Should I Choose Chapter 7 or Chapter 13 Bankruptcy?
Choosing whether to declare chapter 7 or chapter 13 bankruptcy can be a big question. For most people who have never been through the process, bankruptcy can be a bit of a mystery. One of the biggest areas of confusion for people involves the difference between Chapter 7 vs. Chapter 13 bankruptcy. Although this distinction can be confusing, and it might seem like legal minutiae, it is a critical distinction that could have a significant impact on your debt-relief options.
Make sure you work with a lawyer with experience who understands the laws and options available to you in bankruptcy. At The Law Offices of Ronald I. Chorches, we can advise you of your rights and options. With more than 20 years of legal experience representing Connecticut clients, Hartford bankruptcy attorney Ronald I. Chorches can help you understand the differences between Chapter 7 and Chapter 13 bankruptcy, and he can help you through a debt relief process that will be best for your needs.
The Primary Differences Between Chapter 7 And Chapter 13 Bankruptcy
Although both forms of bankruptcy are focused on helping debtors find relief, and both involve an automatic stay from collections efforts, there are some significant differences between the two, including:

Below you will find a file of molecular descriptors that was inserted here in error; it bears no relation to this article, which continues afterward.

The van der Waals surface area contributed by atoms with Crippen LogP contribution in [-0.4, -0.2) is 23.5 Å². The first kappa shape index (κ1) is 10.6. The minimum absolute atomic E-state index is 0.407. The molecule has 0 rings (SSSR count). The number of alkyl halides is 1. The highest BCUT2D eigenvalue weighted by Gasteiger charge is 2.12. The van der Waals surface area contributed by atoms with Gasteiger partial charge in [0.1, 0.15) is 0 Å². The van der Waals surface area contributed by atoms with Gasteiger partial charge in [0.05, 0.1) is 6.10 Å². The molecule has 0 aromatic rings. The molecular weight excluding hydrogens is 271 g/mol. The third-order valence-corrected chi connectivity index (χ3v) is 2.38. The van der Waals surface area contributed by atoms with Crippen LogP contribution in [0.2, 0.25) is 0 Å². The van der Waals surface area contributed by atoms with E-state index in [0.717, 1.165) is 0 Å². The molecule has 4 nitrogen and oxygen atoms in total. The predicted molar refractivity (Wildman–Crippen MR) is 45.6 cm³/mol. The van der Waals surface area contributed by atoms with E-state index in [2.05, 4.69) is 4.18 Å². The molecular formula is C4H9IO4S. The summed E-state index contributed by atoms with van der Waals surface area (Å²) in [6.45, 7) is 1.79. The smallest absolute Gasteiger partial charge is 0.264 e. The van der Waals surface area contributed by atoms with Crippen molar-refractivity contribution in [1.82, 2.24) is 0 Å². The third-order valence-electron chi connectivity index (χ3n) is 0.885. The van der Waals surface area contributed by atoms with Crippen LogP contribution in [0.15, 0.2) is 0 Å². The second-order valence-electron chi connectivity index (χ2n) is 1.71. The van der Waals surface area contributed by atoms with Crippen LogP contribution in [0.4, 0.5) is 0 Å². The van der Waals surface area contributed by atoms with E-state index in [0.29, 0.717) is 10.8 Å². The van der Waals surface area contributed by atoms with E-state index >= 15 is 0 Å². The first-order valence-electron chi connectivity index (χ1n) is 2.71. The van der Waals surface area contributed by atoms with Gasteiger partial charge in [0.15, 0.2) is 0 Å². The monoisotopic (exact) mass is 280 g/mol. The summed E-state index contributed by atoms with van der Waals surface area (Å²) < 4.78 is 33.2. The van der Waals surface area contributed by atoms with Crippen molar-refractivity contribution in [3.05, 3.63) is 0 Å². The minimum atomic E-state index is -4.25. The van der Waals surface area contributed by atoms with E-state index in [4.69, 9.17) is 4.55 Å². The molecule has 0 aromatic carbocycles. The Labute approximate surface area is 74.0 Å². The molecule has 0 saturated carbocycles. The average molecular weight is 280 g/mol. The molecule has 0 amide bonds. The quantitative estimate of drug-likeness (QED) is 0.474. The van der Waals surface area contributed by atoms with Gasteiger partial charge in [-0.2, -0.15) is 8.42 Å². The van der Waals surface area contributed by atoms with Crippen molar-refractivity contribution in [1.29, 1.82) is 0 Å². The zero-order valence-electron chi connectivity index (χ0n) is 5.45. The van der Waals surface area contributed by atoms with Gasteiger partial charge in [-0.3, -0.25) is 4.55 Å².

- What they can do with your mortgage debt: While a number of solutions can be found with both types of bankruptcy, Chapter 7 is a better tool for removing judgment liens and other leans, while Chapter 13 is a great tool for stripping off second mortgages.
- The form of relief they take: While Chapter 7 is most often used for elimination of unwanted debt, Chapter 13 provides debt repayment solutions that leave filers with manageable payment plans that allow them to retain their valuable assets.
- The time it takes to complete the process: Chapter 7 takes a few months to complete the process, generally, and once the process is completed, unwanted debts are eliminated. In contrast, people filing for Chapter 13 enter into a three-year or five-year repayment plan.
These are just a few of the differences between these bankruptcy types. There are other important distinctions, as well as alternatives to bankruptcy that we can discuss as we explore the best debt relief options available to you.
Get In Touch With Us
If you’re still unsure as to which chapter of bankruptcy you should file, don’t wait another moment. Contact our law office as soon as possible to discuss your options by calling 860-563-3955 or sending us an email from our consultation page.